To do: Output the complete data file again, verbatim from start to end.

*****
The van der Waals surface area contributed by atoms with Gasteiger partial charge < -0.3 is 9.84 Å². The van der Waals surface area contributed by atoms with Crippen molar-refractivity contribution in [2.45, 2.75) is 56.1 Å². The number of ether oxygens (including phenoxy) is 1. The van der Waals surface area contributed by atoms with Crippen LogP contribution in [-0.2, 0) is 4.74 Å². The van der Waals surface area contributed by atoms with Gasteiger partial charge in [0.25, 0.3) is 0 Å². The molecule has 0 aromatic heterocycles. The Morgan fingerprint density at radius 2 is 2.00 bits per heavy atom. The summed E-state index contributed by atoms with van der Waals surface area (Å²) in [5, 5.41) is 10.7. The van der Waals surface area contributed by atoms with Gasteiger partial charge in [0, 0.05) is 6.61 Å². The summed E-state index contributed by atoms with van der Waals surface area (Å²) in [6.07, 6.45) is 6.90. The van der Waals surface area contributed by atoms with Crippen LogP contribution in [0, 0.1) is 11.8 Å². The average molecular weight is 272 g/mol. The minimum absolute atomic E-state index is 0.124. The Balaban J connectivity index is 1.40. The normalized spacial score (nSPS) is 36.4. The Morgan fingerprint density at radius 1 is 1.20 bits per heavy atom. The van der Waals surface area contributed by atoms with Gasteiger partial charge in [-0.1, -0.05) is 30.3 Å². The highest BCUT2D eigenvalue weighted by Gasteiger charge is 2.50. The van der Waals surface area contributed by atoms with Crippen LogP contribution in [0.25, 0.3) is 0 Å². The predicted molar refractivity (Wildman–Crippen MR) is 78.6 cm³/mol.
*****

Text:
The van der Waals surface area contributed by atoms with Gasteiger partial charge < -0.3 is 9.84 Å². The van der Waals surface area contributed by atoms with Crippen molar-refractivity contribution in [2.45, 2.75) is 56.1 Å². The number of ether oxygens (including phenoxy) is 1. The van der Waals surface area contributed by atoms with Crippen LogP contribution in [-0.2, 0) is 4.74 Å². The van der Waals surface area contributed by atoms with Gasteiger partial charge in [0.25, 0.3) is 0 Å². The molecule has 0 aromatic heterocycles. The Morgan fingerprint density at radius 2 is 2.00 bits per heavy atom. The summed E-state index contributed by atoms with van der Waals surface area (Å²) in [5, 5.41) is 10.7. The van der Waals surface area contributed by atoms with Gasteiger partial charge in [0, 0.05) is 6.61 Å². The summed E-state index contributed by atoms with van der Waals surface area (Å²) in [6.07, 6.45) is 6.90. The van der Waals surface area contributed by atoms with Crippen LogP contribution in [0, 0.1) is 11.8 Å². The average molecular weight is 272 g/mol. The minimum absolute atomic E-state index is 0.124. The Balaban J connectivity index is 1.40. The normalized spacial score (nSPS) is 36.4. The Morgan fingerprint density at radius 1 is 1.20 bits per heavy atom. The van der Waals surface area contributed by atoms with Gasteiger partial charge in [-0.1, -0.05) is 30.3 Å². The highest BCUT2D eigenvalue weighted by Gasteiger charge is 2.50. The van der Waals surface area contributed by atoms with Crippen LogP contribution in [0.25, 0.3) is 0 Å². The predicted molar refractivity (Wildman–Crippen MR) is 78.6 cm³/mol.